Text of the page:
I’m not normally one for the New Year. The thing is, that it’s usually a time for goal-setting and reflection on the year’s achievements, which I absolutely loathe. Nothing like being too ill to do everything you wanted in an ENTIRE 365 DAYS and then looking back on it with complete regret! So I usually try not to think about it. The end of the year is, at most, a time for me to heave a sigh of relief and hope that things will be better next time. The end of the decade… well. It’s like that, but ten times over, I suppose.
I don’t know what I spent the last 10 years doing. Most of it was spent wishing that I wasn’t really here, even though I faced constant distress at the thought that I was so mediocre that nobody even knew I existed. In an odd paradox, I hated my invisibility, even as I craved it: I wanted to be more. I wanted to be the most at something, to be noticed, to not just be that girl in the background even as I slid further and further into it. The only thing I was halfway good at (school, unsurprisingly) I wasn’t even good enough at. There was always someone better, more disciplined, right there in front of me. And I started to unravel. What was I doing? What was the point? I was too much of a burden for anyone to want to saddle themselves with, and I couldn’t even reward them in any way for their efforts. I retreated further and further into myself and wished I never existed.
What I thought would be the final straw – A-level results day, when I didn’t achieve good enough results for either of my two top choice universities – wasn’t, surprisingly. I think my mum cried more than I did, that day. I walked away from my classmates, most of them ecstatic about setting out on the futures they’d planned, and I went home and found another path. “If they don’t want me, somebody else will,” I remember saying that day. And I was right. A month later I left home for university and realised that I didn’t have to be the person I’d spent the last eight years being. I was happy. I was someone totally new. “There’s something different about you,” my parents told me when I came home for the first time. “You even walk differently.”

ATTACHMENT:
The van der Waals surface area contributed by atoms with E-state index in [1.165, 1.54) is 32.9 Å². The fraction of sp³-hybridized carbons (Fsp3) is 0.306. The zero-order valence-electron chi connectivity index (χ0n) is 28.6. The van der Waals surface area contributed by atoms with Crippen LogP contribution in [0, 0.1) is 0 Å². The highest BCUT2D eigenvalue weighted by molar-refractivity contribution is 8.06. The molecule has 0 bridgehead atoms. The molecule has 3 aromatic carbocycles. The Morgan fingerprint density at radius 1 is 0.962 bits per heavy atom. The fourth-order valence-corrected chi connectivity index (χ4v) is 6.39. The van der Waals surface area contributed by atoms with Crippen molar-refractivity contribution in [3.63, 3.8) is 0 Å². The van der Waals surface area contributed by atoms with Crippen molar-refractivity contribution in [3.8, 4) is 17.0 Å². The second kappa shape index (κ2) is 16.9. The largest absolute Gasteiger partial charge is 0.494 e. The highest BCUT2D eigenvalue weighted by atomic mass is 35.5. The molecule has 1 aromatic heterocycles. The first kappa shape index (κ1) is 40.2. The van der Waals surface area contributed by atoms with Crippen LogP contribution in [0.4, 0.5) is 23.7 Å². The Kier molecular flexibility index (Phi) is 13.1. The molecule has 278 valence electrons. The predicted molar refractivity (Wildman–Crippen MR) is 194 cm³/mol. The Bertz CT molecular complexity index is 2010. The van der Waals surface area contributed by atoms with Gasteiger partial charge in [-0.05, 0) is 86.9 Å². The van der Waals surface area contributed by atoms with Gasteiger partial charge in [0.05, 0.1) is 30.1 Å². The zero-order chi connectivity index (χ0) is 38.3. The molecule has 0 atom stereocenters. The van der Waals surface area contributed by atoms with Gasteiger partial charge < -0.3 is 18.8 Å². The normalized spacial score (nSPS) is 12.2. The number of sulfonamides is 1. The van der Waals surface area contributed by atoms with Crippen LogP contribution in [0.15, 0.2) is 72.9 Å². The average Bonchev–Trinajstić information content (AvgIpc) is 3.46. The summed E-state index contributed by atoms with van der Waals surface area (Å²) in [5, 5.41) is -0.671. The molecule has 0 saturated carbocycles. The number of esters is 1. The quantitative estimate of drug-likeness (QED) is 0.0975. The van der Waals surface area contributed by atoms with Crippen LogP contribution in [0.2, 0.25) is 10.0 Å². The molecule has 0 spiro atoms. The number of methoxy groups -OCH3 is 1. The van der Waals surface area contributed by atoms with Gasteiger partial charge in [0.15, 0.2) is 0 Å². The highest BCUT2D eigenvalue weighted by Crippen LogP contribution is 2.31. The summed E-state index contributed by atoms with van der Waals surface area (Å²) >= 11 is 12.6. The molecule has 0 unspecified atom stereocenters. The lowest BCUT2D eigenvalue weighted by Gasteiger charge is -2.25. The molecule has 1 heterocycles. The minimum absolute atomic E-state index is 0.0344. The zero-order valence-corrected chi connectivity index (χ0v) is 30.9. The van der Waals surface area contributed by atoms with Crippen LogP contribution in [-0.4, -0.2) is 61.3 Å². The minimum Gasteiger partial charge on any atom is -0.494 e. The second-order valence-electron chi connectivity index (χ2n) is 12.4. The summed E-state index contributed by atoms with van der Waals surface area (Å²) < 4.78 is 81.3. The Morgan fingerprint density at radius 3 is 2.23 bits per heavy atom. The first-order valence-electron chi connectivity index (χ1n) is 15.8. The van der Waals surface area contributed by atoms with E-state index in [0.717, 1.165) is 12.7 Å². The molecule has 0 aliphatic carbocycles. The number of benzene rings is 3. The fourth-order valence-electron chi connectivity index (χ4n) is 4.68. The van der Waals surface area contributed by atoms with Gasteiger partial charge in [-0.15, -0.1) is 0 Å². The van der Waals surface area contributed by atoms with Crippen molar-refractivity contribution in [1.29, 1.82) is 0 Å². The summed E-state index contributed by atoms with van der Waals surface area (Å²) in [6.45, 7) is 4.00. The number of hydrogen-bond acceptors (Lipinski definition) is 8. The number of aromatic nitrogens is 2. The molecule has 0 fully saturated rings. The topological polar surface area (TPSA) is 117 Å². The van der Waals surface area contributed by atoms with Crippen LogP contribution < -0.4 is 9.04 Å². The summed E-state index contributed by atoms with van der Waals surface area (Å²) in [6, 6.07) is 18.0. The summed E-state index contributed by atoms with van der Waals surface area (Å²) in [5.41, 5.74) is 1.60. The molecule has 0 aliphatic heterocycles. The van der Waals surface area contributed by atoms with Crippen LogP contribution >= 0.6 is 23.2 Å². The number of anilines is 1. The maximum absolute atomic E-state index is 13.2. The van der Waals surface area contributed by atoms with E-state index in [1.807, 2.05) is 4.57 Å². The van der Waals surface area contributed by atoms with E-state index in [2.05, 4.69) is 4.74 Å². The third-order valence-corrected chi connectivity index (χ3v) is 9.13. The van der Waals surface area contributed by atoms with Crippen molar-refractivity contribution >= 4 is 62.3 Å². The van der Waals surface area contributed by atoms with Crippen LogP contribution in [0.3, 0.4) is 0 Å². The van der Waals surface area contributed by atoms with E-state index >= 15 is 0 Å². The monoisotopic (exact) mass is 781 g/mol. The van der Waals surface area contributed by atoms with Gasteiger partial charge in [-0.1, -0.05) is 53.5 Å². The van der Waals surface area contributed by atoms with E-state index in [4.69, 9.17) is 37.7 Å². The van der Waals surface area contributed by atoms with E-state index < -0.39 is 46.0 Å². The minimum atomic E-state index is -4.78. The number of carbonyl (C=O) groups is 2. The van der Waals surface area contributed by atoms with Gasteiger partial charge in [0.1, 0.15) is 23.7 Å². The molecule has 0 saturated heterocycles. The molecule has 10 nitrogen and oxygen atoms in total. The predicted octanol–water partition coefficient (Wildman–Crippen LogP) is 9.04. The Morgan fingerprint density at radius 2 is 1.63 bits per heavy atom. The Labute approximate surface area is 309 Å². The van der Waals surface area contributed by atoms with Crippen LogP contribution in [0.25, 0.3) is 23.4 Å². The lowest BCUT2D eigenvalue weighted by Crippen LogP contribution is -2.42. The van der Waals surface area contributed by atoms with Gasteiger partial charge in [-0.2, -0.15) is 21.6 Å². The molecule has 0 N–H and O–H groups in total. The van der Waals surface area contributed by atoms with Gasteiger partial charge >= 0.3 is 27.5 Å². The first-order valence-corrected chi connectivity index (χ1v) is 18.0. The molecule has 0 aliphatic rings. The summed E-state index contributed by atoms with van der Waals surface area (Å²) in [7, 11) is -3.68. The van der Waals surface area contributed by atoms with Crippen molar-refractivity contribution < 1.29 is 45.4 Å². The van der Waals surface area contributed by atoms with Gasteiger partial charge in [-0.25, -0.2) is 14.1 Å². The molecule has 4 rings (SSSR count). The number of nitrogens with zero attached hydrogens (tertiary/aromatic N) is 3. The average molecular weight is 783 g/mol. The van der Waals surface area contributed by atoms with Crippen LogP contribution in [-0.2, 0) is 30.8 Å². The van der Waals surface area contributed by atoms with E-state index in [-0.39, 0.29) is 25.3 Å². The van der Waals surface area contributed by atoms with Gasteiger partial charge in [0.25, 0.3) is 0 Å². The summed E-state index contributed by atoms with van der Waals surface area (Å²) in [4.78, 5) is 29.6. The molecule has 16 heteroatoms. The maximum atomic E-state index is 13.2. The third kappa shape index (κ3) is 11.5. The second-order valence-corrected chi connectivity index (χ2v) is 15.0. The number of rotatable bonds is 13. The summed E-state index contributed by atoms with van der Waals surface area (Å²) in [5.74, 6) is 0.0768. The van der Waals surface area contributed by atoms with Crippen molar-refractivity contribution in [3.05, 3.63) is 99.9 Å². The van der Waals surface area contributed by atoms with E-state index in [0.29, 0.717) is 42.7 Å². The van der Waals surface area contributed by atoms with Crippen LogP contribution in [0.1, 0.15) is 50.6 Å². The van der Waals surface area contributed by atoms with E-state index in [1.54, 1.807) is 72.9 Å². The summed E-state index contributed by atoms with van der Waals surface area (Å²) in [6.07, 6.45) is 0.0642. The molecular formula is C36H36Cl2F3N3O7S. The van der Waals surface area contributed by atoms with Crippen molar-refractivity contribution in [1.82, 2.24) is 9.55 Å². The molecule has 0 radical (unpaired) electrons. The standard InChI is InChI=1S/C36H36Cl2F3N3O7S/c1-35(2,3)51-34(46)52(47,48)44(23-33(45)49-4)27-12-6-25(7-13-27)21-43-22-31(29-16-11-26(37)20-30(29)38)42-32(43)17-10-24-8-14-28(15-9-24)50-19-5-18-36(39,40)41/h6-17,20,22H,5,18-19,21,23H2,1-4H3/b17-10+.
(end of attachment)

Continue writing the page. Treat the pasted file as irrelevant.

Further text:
Things had changed, but in a way, they were still the same. After that first year, I realised that I felt half-finished, nowhere near as confident and self-assured as my friends, who were all stylish and poised. I felt like I had no interests, no clothes I felt confident in, I was too ill to feel comfortable leaving my flat to socialise. I did nothing except hole up in my room and study, tethered there by my own failing guts. And I started to sink again.
But this summer I had finally had enough. I was sick of being the girl I always was, too afraid, too ill and too frail to do anything. I cut my hair. I went on a shopping spree (a couple, in fact!). I got an internship and I was good at it. I finally felt like I was valuable and contributing to the world instead of being a drain on it. I turned my sadness at my sickness into fury that I wasn’t being treated. I started TPN and learned what it felt like to be well-nourished again. I pulled on a pair of jeans, found they were too tight for me, and cried with relief. I had my surgery months earlier than planned, and with only 12 hours of preparation, but I gritted my teeth and got out of bed anyway. I refused to let a little thing like having only 50cm of working intestine stop me from living. I didn’t do much this year, but I survived, and that was good enough.
So the 2010s have been a lot, to say the least. But I think I’m in a better position to begin the ‘20s. I’m looking forward to the smallest things: going back to university. Joining the gym, just because I can, and I won’t be afraid of being too weak. Being able to accept invitations to go out instead of constantly turning them down. Not constantly being able to choose: between health and success, between health and fun, between health and happiness. In 2020 I want it all. I’m going to have it all. And I hope you will too.